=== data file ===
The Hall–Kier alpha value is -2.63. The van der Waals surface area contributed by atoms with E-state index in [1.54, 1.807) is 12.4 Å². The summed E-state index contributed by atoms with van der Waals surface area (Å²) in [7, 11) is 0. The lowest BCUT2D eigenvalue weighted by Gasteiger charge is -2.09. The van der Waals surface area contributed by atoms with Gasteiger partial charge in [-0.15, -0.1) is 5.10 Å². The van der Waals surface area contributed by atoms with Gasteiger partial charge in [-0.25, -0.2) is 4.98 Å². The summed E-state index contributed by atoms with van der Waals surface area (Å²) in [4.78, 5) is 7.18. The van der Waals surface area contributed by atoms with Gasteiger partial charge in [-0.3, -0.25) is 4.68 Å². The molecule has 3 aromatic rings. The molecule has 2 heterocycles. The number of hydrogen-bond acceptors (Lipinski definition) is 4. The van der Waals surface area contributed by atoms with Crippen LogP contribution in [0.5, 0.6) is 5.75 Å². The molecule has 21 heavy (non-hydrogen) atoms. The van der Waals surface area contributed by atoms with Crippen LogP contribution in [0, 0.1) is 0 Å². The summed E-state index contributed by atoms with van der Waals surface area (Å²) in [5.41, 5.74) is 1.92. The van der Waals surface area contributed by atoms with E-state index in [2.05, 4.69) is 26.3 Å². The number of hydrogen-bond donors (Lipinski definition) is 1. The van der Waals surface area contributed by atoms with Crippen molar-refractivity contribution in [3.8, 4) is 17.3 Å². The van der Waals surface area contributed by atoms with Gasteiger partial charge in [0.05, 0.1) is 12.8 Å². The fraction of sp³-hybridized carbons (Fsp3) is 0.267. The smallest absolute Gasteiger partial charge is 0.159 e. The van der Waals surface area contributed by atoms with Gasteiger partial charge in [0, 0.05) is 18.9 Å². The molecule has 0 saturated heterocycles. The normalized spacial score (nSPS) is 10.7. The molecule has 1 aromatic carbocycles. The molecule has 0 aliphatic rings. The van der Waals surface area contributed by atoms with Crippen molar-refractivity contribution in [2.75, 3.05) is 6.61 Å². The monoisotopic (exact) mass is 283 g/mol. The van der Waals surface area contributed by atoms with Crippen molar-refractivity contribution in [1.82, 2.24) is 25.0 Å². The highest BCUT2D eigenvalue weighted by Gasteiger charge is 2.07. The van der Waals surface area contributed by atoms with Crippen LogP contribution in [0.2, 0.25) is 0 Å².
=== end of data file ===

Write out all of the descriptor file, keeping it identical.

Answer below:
The Hall–Kier alpha value is -2.63. The van der Waals surface area contributed by atoms with E-state index in [1.54, 1.807) is 12.4 Å². The summed E-state index contributed by atoms with van der Waals surface area (Å²) in [7, 11) is 0. The lowest BCUT2D eigenvalue weighted by Gasteiger charge is -2.09. The van der Waals surface area contributed by atoms with Gasteiger partial charge in [-0.15, -0.1) is 5.10 Å². The van der Waals surface area contributed by atoms with Gasteiger partial charge in [-0.25, -0.2) is 4.98 Å². The summed E-state index contributed by atoms with van der Waals surface area (Å²) in [4.78, 5) is 7.18. The van der Waals surface area contributed by atoms with Gasteiger partial charge in [-0.3, -0.25) is 4.68 Å². The molecule has 3 aromatic rings. The molecule has 2 heterocycles. The number of hydrogen-bond acceptors (Lipinski definition) is 4. The van der Waals surface area contributed by atoms with Crippen LogP contribution in [0.5, 0.6) is 5.75 Å². The molecule has 21 heavy (non-hydrogen) atoms. The van der Waals surface area contributed by atoms with Crippen LogP contribution in [0, 0.1) is 0 Å². The summed E-state index contributed by atoms with van der Waals surface area (Å²) in [5.41, 5.74) is 1.92. The van der Waals surface area contributed by atoms with E-state index in [2.05, 4.69) is 26.3 Å². The number of hydrogen-bond donors (Lipinski definition) is 1. The van der Waals surface area contributed by atoms with Crippen molar-refractivity contribution in [3.8, 4) is 17.3 Å². The van der Waals surface area contributed by atoms with Gasteiger partial charge in [0.05, 0.1) is 12.8 Å². The fraction of sp³-hybridized carbons (Fsp3) is 0.267. The smallest absolute Gasteiger partial charge is 0.159 e. The van der Waals surface area contributed by atoms with Gasteiger partial charge in [0, 0.05) is 18.9 Å². The molecule has 0 saturated heterocycles. The normalized spacial score (nSPS) is 10.7. The molecule has 1 aromatic carbocycles. The molecule has 0 aliphatic rings. The van der Waals surface area contributed by atoms with Crippen molar-refractivity contribution in [2.75, 3.05) is 6.61 Å². The monoisotopic (exact) mass is 283 g/mol. The van der Waals surface area contributed by atoms with Crippen molar-refractivity contribution in [1.82, 2.24) is 25.0 Å². The highest BCUT2D eigenvalue weighted by Gasteiger charge is 2.07. The van der Waals surface area contributed by atoms with Crippen LogP contribution in [0.2, 0.25) is 0 Å².